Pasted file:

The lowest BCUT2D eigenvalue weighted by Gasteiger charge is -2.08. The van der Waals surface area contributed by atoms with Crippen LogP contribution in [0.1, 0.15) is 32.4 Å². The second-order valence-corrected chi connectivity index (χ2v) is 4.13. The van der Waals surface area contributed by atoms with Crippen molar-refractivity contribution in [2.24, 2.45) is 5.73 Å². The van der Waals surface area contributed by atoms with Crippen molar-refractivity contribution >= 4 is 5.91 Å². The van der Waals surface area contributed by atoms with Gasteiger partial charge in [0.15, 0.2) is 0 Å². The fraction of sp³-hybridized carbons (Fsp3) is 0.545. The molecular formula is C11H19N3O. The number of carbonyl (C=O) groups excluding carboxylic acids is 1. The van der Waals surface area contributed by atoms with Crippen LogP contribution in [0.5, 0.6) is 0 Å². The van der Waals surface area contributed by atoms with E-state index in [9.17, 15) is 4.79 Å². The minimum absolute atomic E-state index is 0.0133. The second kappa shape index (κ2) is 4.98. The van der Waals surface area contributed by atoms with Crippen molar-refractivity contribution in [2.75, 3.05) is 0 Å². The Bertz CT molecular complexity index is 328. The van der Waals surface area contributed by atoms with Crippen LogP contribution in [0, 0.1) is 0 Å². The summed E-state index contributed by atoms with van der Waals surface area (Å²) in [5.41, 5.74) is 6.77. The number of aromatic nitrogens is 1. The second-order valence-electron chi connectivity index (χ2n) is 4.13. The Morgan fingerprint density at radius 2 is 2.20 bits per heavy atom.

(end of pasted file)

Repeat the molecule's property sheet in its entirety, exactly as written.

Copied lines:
The lowest BCUT2D eigenvalue weighted by Gasteiger charge is -2.08. The van der Waals surface area contributed by atoms with Crippen LogP contribution in [0.1, 0.15) is 32.4 Å². The second-order valence-corrected chi connectivity index (χ2v) is 4.13. The van der Waals surface area contributed by atoms with Crippen molar-refractivity contribution in [2.24, 2.45) is 5.73 Å². The van der Waals surface area contributed by atoms with Crippen molar-refractivity contribution >= 4 is 5.91 Å². The van der Waals surface area contributed by atoms with Gasteiger partial charge in [0.15, 0.2) is 0 Å². The fraction of sp³-hybridized carbons (Fsp3) is 0.545. The molecular formula is C11H19N3O. The number of carbonyl (C=O) groups excluding carboxylic acids is 1. The van der Waals surface area contributed by atoms with Crippen LogP contribution in [0.5, 0.6) is 0 Å². The van der Waals surface area contributed by atoms with E-state index in [9.17, 15) is 4.79 Å². The minimum absolute atomic E-state index is 0.0133. The second kappa shape index (κ2) is 4.98. The van der Waals surface area contributed by atoms with Crippen molar-refractivity contribution in [2.75, 3.05) is 0 Å². The Bertz CT molecular complexity index is 328. The van der Waals surface area contributed by atoms with Crippen LogP contribution in [0, 0.1) is 0 Å². The summed E-state index contributed by atoms with van der Waals surface area (Å²) in [5.41, 5.74) is 6.77. The number of aromatic nitrogens is 1. The second-order valence-electron chi connectivity index (χ2n) is 4.13. The Morgan fingerprint density at radius 2 is 2.20 bits per heavy atom.